Pros and Cons of Shipping Container Homes
Greener building – after companies ship products in shipping containers, it typically costs more to ship back the empty containers than to discard them and buy new ones. Tons of containers are left unused and are often melted down, which pollutes our planet and uses a vast amount of energy. Repurposing the containers can make a big impact.
Affordability – because of the abundance of these containers, container homes are very affordable. The containers themselves provide the main structure for the housing. While there are a lot of other costs involved (discussed below), container homes still represent huge savings as compared to typical housing. Even those with limited architectural experience have a good chance of building a container home because of the lack of structural work. Potential mortgage-free living is also nothing to be scoffed.
Sustainability – if you build small and insulate well, a container home can be a very sustainable way of living. A properly built container home can save energy and lots of money down the line. Because of the tough exterior, these homes may also last much longer.
Transportability – One of the benefits of container homes is their mobility. Depending on how the home is built it can be transported during its lifetime to another location.
Structural Strength – containers are built to last. They are made to withstand enormous weight loads, harsh ocean winds and being handled by cranes. They can be easily stacked to create multi-story homes. Due to their structure, containers can be earthquake and hurricane proof, which could benefit those living in natural disaster-prone areas.
Quick Construction and Building – building the structural part of the house is very time consuming. Since container homes don’t require it, the construction can be completed much more quickly. Also, container homes tend to be smaller in size, which also helps efficient home building.
Heat and Insulation Control – a plain shipping container is essentially a large steel box. A steel box that absorbs and transmits heat and cold very well. Temperature control becomes imperative when building a shipping container home. This is usually solved by using the appropriate insulation and paint. However, if not done correctly, this could result in energy hogging heating systems and reduced home space.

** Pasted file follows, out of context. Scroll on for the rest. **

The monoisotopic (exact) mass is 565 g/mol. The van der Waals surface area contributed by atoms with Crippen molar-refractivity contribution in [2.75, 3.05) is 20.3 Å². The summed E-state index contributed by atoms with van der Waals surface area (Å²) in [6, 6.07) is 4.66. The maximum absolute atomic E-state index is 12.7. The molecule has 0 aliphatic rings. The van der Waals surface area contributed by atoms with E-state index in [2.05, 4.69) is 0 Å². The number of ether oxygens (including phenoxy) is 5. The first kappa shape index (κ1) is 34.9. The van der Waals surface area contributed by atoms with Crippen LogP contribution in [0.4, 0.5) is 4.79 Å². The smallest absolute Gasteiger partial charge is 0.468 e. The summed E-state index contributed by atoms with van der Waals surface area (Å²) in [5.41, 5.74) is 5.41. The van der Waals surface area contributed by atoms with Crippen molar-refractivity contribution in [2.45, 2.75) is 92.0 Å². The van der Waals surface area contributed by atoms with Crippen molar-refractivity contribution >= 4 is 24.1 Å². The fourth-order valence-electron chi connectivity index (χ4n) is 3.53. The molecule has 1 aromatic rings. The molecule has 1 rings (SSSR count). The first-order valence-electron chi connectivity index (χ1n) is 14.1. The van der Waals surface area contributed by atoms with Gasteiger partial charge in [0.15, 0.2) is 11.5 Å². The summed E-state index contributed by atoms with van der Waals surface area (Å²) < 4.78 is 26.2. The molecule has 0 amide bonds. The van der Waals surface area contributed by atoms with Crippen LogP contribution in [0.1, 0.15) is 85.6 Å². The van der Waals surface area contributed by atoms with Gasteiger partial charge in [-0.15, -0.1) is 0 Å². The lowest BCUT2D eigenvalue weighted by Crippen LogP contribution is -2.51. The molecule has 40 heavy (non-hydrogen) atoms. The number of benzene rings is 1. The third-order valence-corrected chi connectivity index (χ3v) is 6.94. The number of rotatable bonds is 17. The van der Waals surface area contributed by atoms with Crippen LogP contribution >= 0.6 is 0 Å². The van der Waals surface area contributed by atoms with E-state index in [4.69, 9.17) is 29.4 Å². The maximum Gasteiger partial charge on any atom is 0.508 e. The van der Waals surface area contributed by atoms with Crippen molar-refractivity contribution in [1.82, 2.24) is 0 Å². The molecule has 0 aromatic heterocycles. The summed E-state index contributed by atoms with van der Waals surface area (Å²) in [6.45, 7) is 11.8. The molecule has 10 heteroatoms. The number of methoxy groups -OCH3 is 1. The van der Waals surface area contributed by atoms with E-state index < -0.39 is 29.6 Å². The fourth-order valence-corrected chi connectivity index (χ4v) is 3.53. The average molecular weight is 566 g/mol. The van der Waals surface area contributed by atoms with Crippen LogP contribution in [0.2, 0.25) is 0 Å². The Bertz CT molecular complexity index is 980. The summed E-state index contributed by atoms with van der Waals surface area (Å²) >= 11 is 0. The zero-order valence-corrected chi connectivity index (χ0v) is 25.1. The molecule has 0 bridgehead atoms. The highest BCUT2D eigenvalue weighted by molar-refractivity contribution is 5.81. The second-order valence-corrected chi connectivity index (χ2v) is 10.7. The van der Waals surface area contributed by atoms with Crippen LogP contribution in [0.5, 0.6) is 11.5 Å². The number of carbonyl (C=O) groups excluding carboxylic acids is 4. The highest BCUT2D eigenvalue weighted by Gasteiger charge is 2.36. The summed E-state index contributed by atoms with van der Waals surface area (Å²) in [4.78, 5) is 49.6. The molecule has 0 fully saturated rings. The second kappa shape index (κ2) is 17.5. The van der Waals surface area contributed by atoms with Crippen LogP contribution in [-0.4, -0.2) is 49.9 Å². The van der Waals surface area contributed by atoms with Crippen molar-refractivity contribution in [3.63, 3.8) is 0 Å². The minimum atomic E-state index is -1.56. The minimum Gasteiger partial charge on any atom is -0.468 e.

Health Hazards – One of the less discussed cons of the shipping containers is that since they were not built for humans to live it, necessary precautions may not have been taken to build a safe environment. Paints, insulation materials and solvents to control the temperature within the container may have been used that may be hazardous to human health long-term. Some of these include phosphorus, chromate, and lead-based paints on walls. Arsenic and chromium may also be used to deter pest infestation on the wooden floors of a container. Finally, prior shipping contents may also be a concern if toxic or radioactive cargo was previously present. However, all this could be avoided with proper research or talking to the manufacturers of the container.
Deterioration – Scratched, dented, or containers made out of Corten steel may rust quickly. Some of the containers may have a lot of mileage and wear in them making them much closer to their end of their lifespan. Worn containers may be sold to you as ones with a more “industrial look”, however, this could lead to rust in the very same areas. Proper inspection is important when buying a used container.
Ecological Footprint – Let’s face it, a container home is not a home until it is built. That means, the container must first be completely sandblasted bare, the flooring needs to be replaced completely and the openings for windows need to be cut. Transportation and assembly will produce carbon emissions as well. A multi-container home can produce a good amount of carbon emissions and hazardous waste before it becomes habitable. Efficiency when building, transporting and assembling a container home is crucial to its impact on our planet.
Permit Obtainment – Using shipping containers for homes is not new. However, for those issuing building permits in your area, it may very well be. The process of obtaining the proper permits in your area can take a long time so you should research and factor in that cost and waiting time into your building.
Proper planning and research can help avoid most of the issues associated with building a container home.
Building a Shipping Container Home Cost
Shipping container homes can cost anywhere from $40,000 to $350,000. It’s a wide range because of numerous variables that make up the cost. Location of the home, size, construction costs, material costs and other factors play into the final cost of a container home. But to understand how much a container home could cost you, take a look these examples below.
Buying a Custom Made Shipping Container Home